“Where do we go?!” My sister’s question echoed through the car after Sunday Mass not long ago. I was back East for a visit to my family, and we had all just stumbled out of their parish church like shell-shocked infantry falling out of the trenches.
It is a poor parish, and liturgical music had clearly not made it on the list of budget items. The volunteer organist, God bless him, has never quite mastered the left hand signature. Worse still, the accompanying cantor’s vocal range spanned only about half an octave. Horrifically, he covered for this by dragging out each note with wavering tenacity. I imagine the Divine was up there hearing the resulting torturous version of Gather Us In, and saying, “You’re kidding, right?”
But it was worse than just the music. Even the liturgical elements that could be reckoned as “cost free” were mostly messy. The altar boy’s unlaced hi-tops protruded out from under vestments that looked like they had been slept in. The lector raced through a mumbled version of the readings. Considered as oratory, the homily found a launching point in the day’s Gospel, at least, but then quickly devolved into rambling and startlingly obvious declarations. I thought, sadly, that if the talk was on television or radio, most adults would switch it off as not worth their time.
The problem is, this parish is the most doctrinally orthodox one in the rural area where my family lives. Their other options are to go to the next town with the priest they all call, “Fr. Dissent,” or drive forty minutes to the more functional parish three towns over. The issue gets more pressing as my sister’s little boy grows up. He’s five now, and we are worried about the long-term effect of him only seeing the liturgy obscured by disorder and absurdity.
It has to be said. Much of the art we are making as a Church is painfully embarrassing. It has the opposite effect that it should. There is a problem when the Church is roughing up music that would be better suited to an episode of Barney, while Nora Jones trills songs that sting people to the heart. It is not a diminution of the liturgy to evaluate it from the standard of what Hollywood calls “good production value.” The sad truth is, on a weekly basis, most parishes offer their long-suffering sheep all the beauty and excellence of a high school talent show.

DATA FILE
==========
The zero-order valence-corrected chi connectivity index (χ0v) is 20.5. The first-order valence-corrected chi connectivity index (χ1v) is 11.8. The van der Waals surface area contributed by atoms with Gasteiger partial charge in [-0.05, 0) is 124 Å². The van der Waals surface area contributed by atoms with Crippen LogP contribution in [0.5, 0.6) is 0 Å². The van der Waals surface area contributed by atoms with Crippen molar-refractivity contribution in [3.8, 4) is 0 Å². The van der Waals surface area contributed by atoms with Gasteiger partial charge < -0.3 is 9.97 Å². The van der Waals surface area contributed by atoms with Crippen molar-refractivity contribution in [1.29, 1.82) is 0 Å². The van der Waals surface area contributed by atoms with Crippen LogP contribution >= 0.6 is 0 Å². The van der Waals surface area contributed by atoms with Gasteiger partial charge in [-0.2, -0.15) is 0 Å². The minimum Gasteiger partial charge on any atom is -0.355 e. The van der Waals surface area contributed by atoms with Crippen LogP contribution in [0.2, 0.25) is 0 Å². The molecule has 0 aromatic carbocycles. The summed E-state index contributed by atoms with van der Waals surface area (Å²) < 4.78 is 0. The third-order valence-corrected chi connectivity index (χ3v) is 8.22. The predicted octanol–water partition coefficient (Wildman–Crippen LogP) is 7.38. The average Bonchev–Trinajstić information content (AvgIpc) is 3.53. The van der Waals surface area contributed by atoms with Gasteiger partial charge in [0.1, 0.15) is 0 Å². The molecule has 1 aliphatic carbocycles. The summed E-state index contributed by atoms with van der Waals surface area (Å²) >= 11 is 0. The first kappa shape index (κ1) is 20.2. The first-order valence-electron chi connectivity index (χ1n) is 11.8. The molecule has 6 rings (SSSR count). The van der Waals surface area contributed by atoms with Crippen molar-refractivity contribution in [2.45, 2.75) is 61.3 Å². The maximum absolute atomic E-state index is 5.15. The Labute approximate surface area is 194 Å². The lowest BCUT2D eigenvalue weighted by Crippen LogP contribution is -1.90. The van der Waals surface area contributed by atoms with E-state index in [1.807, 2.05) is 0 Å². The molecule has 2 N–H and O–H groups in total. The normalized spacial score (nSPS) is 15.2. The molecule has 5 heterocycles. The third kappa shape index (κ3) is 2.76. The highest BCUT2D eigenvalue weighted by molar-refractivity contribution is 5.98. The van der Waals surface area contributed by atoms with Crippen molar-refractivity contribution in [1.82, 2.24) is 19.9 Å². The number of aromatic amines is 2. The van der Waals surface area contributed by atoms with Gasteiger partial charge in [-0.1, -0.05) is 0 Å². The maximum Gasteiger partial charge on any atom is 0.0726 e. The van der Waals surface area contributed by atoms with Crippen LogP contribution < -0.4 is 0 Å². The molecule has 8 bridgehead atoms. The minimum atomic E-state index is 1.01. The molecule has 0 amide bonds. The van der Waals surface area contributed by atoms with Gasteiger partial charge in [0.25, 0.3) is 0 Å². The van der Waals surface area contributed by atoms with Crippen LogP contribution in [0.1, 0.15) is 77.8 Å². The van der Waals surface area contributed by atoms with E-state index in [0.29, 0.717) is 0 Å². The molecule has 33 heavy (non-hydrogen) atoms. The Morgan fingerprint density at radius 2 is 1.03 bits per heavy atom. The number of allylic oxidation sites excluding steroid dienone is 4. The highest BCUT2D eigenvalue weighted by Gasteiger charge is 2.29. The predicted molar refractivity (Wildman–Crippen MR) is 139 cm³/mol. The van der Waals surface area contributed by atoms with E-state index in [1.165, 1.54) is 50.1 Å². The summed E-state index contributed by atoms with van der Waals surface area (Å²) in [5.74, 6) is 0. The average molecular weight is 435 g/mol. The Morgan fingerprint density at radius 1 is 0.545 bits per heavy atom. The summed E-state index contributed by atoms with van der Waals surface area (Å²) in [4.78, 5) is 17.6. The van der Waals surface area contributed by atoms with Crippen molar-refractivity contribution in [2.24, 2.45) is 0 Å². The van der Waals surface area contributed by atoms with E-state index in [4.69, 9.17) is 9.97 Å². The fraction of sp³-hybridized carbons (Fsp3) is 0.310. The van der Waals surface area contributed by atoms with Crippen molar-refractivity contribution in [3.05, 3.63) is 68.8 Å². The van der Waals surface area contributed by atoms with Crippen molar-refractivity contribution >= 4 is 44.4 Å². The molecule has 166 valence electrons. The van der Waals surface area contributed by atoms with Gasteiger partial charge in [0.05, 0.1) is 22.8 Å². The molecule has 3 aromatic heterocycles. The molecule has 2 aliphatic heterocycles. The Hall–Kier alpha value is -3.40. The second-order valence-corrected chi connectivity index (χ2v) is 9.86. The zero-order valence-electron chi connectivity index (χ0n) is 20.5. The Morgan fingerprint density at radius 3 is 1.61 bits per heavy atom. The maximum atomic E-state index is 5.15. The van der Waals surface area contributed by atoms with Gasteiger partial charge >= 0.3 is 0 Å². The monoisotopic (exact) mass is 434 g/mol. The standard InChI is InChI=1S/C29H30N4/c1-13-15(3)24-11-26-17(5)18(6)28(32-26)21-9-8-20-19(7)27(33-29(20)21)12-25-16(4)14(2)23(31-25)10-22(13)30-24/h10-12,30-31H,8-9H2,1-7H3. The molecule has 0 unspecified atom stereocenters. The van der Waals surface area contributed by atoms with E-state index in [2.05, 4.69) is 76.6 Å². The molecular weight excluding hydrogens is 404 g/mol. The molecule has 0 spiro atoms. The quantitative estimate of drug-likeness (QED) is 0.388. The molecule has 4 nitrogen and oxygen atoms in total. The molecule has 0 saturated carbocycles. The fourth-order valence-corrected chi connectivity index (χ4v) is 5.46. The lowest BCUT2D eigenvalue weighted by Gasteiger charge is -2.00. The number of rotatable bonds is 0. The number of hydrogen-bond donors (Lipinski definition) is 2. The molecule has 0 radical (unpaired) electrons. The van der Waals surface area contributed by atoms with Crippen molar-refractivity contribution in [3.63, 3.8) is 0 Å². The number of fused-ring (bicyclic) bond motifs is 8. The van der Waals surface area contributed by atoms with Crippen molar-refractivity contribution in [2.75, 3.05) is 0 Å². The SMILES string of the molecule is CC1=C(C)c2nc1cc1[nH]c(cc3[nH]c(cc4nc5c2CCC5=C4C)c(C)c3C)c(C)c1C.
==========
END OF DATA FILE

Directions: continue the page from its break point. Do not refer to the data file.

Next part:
The liturgy is the principle work of art for the Church. Liturgy doesn’t use art, so much as it is art. It is something that the People of God create together that becomes the occasion of God’s ongoing artistry of sanctifying and renewing the Church. The point of the liturgy is not to provide an aesthetic experience for the faithful. However, aesthetic experience can foster and heighten the point of the liturgy, which has two aspects: to bring the reality of humanity into encounter with the reality of God. That means that we need to use the arts not just to help the people feel the glory and wonder of God. We also need them to feel their own insufficiency, anger and desperate need.
In the best book I’ve read on the subject, Worship and Theology, Don Saliers notes that we have to re-examine the whole way we have taken to thinking about the liturgy. In too many churches the goal is not to rouse the community to worship, but to keep people from getting bored. So, too often, even parishes that put resources into the arts end up turning the liturgy into a performance in which the liturgical elements are just one more thing going on to keep the people distracted. Saliers notes, “To put it bluntly, God is not adequately praised and adored with the showy, the pompous, the self-serving, the mawkish, the cleverly casual or the thoughtlessly comfortable forms of art.”
Equal Opportunity Ugliness
The understanding of beauty has become an ideological tool with different sides waving the flag for different views. In the midst of this post-modern confusion, faithful Catholics must bear the cross of Church polarization along with the burden of deadening liturgies. On the Left, beauty has very often become a bad, elitist word that they see as incongruous in a church with a “fundamental option for the poor.” Disguised as compassion, this is ultimately a demeaning attitude towards the poor. A poor man can be just as moved by the Pietà as Donald Trump arguably, even more.